One of the things I was surprised to learn in research for my upcoming book, is that young people (ages 15-19) surfing the Internet for information about civil rights who stumble upon a reference to David Duke have no idea who he is, and therefore don’t immediately discredit him.   I suppose this shouldn’t have surprised me given that most of the national headlines David Duke as former Ku Klux Klan wizard and then as david_duke_and_udo_voigt_2002a suit-and-tie-racist and Louisiana politician happened long before most 15-19 year olds were paying attention to news.  And, in the past few years, Duke has spent much of his time in Europe where he his brand of white supremacy has been well-received (pictured here with German far-right leader, Udo Voigt). Duke even received an honorary doctorate and often refers to himself as “Dr. Duke.”

So, it was encouraging news when I read recently that Duke was banned from delivering lectures at Charles University in Prague and Brno, Czech Republic, university authorities said.  (I guess I also felt a special glee because a couple of years ago I’d been to Brno, Czech Republic to give a talk about my work.   I’m not saying these two events are related, just a happy coincidence, but I digress.)  The article refers to Duke as a “former white supremacist,” and nothing could be further from the truth.  While he has discarded the hoods and robes of the Klan, he is a regularly featured celebrity on an Internet radio show hosted by Stormfront, the largest and longest-running white supremacist website.

Part of what’s so pernicious about Duke’s particular brand of white supremacy, racism and antisemitism is the way that he has been able to both appropriate and influence more respected hatemongers, such as academic Kevin McDonald.   Kevin McDonald’s ties to extremists such as David Duke have been well-documented by the ADL and I wrote a long post about him awhile ago.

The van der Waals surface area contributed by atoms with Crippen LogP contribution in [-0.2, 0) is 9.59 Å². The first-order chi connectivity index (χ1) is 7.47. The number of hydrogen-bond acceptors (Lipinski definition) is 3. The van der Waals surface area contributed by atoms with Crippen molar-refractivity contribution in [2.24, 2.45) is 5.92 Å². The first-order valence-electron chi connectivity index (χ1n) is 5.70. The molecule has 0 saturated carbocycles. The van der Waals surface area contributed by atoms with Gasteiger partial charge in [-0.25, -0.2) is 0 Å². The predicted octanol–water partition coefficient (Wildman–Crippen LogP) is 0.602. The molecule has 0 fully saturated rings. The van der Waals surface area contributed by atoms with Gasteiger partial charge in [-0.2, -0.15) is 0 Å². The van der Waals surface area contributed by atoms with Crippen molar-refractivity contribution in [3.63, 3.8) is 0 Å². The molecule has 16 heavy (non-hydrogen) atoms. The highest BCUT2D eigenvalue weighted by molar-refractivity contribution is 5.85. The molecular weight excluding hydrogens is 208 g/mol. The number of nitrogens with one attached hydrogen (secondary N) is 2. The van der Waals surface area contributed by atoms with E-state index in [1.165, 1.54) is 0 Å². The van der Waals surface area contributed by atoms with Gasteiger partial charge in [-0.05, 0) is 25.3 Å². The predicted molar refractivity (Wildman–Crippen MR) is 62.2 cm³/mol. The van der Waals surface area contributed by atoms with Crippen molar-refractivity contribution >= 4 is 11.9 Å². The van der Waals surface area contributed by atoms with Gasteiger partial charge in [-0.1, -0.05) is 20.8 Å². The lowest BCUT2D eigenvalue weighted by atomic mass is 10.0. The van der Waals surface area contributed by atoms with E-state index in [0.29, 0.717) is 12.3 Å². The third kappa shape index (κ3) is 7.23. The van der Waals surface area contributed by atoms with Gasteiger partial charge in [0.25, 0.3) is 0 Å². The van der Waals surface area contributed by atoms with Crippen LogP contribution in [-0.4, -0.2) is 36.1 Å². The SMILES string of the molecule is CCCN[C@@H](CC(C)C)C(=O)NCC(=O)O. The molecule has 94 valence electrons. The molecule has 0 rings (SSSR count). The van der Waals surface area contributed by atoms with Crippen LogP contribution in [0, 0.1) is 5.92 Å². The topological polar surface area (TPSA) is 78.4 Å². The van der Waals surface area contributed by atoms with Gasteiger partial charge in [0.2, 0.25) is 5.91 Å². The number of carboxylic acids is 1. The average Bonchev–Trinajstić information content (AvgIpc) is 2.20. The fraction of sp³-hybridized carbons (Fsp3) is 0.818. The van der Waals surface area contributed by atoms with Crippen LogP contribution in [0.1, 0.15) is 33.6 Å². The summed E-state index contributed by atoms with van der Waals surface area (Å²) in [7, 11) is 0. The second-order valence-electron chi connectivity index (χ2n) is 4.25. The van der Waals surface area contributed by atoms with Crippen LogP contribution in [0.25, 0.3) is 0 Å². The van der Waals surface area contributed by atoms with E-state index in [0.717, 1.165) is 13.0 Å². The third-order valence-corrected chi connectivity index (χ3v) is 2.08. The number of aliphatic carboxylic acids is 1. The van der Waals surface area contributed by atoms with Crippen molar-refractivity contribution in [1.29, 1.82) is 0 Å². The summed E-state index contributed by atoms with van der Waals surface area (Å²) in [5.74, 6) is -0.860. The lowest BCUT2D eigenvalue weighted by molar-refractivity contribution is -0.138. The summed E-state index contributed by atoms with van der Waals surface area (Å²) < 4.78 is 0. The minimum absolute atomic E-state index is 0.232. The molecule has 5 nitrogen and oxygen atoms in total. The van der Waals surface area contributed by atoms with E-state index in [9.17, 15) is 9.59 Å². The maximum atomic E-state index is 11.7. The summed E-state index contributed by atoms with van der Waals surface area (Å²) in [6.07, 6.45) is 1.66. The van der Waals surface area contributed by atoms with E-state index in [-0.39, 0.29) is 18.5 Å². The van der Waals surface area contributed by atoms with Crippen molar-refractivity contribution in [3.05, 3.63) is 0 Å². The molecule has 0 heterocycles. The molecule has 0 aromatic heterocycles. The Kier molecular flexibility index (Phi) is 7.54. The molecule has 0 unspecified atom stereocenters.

And, Duke was among the first white supremacists to see the potential of the Internet for spreading his views of white supremacy.  Back in the mid-1990s he wrote,  “I believe that the Internet will begin a chain reaction of racial enlightenment that will shake the world by the speed of its intellectual conquest.”   The reality that David Duke and other white supremacists were early adopters of the Internet, runs counter to prevailing notions about white supremacists as bumpkins and about the Internet as an inherently democratic space.

Finally, in the category of the extremely strange bedfellows created by Holocaust denialism, in 2007 David Duke attended a conference called “Review of the Holocaust: Global Vision,” sponsored by the Iranian government.  While denounced by the governments of the United States, Britain (among others), in attendance were 67 participants from 30 countries including Frederick Töben of Australia, Robert Faurisson of France, and a group of Orthodox Jews who despise Zionism.  Of course, Iranian President Ahmadinejad was a key figure in organizing and speaking at the conference.  Ahmadinejad has repeatedly called the murder of millions of Jews by the Nazis a “myth.”

Perhaps now that the Czech Republic has cancelled lectures by Duke, the support he once enjoyed overseas is beginning to turn to distaste.

U.N. Anti-Racism Conference

eleanorroosevelthumanrightsThe U.N. anti-racism conference in Geneva adopted a consensus resolution yesterday that demands action against racism and xenophobia.  The resolution is not without controversy, however, and this rather lengthy post is meant to serve as a review of some of the key issues surrounding the controversy that developed it.  First, a little history.

U.N. Declares Freedom from Racism a Fundamental Human Right

The U.N. Declaration of Human Rights, which was passed in 1948 largely due to the efforts of Eleanor Roosevelt (pictured here holding a copy of the declaration, image in the public domain from Wikimedia), includes in it language that reads:

Everyone is entitled to all the rights and freedoms set forth in this Declaration, without distinction of any kind, such as race, colour, sex, language, religion, political or other opinion, national or social origin, property, birth or other status. (Article 2).